Johannesburg — In a landmark decision for local and international justice, the North Gauteng High Court ruled this morning that the South African authorities must investigate Zimbabwean officials, who are accused of involvement in torture and crimes against humanity in Zimbabwe.
"This judgment will send a shiver down the spines of Zimbabwean officials who believed that they would never be held to account for their crimes but now face investigation by the South African authorities," said Nicole Fritz, Executive Director of the Southern Africa Litigation Centre (SALC), which brought the case along with the Zimbabwean Exiles Forum (ZEF).
In a very strong ruling, Judge Hans Fabricius said that the National Prosecuting Authority (NPA) and the South African Police Services (SAPS) had acted unconstitutionally and unlawfully in not taking forward the original investigation.
His judgment also underlined in the strongest terms South Africa's obligations under international law.
"This decision is not just about Zimbabwe, it also sets a much broader precedent by ruling that South African authorities have a duty to investigate international crimes wherever they take place," said Fritz. "It is a major step forward for international criminal justice."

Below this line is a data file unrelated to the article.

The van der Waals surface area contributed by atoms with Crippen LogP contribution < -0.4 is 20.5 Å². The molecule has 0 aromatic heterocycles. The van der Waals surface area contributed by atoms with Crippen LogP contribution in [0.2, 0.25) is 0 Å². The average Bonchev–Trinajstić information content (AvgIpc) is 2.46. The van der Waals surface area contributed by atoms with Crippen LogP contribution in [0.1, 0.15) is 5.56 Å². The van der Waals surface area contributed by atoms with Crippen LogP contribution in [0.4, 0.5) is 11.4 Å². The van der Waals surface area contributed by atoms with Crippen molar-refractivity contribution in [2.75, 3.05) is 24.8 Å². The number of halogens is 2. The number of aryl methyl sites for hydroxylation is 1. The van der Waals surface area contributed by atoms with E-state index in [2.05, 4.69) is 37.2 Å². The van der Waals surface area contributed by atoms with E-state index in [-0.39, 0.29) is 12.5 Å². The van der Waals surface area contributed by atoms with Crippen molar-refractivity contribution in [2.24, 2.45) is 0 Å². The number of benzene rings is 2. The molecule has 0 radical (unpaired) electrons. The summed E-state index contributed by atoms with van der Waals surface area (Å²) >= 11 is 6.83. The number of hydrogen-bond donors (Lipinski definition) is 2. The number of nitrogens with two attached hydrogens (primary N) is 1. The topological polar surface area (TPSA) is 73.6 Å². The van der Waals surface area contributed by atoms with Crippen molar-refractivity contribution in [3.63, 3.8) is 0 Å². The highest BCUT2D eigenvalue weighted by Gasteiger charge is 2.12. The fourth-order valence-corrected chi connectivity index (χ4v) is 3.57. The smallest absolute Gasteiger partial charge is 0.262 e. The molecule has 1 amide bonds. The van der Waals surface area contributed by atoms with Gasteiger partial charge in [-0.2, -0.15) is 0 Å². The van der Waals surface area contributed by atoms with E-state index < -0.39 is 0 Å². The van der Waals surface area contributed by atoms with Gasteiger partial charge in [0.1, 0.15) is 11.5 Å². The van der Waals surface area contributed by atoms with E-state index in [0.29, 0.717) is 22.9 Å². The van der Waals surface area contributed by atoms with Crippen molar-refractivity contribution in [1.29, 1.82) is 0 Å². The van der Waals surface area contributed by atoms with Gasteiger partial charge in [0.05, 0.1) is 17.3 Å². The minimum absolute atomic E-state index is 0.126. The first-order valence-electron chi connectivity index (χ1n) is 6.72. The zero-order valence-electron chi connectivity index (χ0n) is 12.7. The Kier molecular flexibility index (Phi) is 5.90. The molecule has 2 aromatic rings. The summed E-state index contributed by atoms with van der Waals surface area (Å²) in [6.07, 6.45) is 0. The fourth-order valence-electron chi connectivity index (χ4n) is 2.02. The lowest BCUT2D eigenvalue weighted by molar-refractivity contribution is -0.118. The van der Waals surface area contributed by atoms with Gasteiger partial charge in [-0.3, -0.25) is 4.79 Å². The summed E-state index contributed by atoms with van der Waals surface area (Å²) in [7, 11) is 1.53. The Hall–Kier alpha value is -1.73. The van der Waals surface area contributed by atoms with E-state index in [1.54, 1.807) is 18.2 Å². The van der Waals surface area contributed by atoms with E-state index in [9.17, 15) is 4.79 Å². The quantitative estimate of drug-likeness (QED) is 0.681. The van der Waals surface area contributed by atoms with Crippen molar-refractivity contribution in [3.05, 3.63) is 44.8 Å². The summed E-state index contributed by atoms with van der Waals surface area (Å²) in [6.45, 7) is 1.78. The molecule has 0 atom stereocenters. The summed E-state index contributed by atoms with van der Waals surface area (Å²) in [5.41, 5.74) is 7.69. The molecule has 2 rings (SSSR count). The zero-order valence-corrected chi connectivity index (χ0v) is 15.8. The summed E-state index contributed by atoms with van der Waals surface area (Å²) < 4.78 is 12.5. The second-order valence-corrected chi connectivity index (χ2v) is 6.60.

In March 2012, SALC and ZEF argued in the High Court that the decision of the NPA and SAPS not to investigate Zimbabwean officials linked to acts of state-sanctioned torture should be set aside.
Brought in terms of South Africa's International Criminal Court Act, which defines torture as a crime against humanity, the applicants' argued that the NPA and SAPS had failed to take into account South Africa's international and domestic law obligations to investigate and prosecute perpetrators of international crimes regardless of where they are committed or by whom.
The case highlighted South Africa's duty to investigate crimes against humanity, the sufficiency of the evidence presented by SALC to the NPA and SAPS to trigger an investigation and how irrelevant considerations - such as political concerns - improperly influenced the decision.
The case also exposed divisions within the NPA after Anton Ackermann, the head of the Priority Crimes Litigation Unit that is responsible for the investigation and prosecution of international crimes, stated in an affidavit that he believed that an investigation should have been initiated and that he was not satisfied with the manner in which SALC's request was dealt with.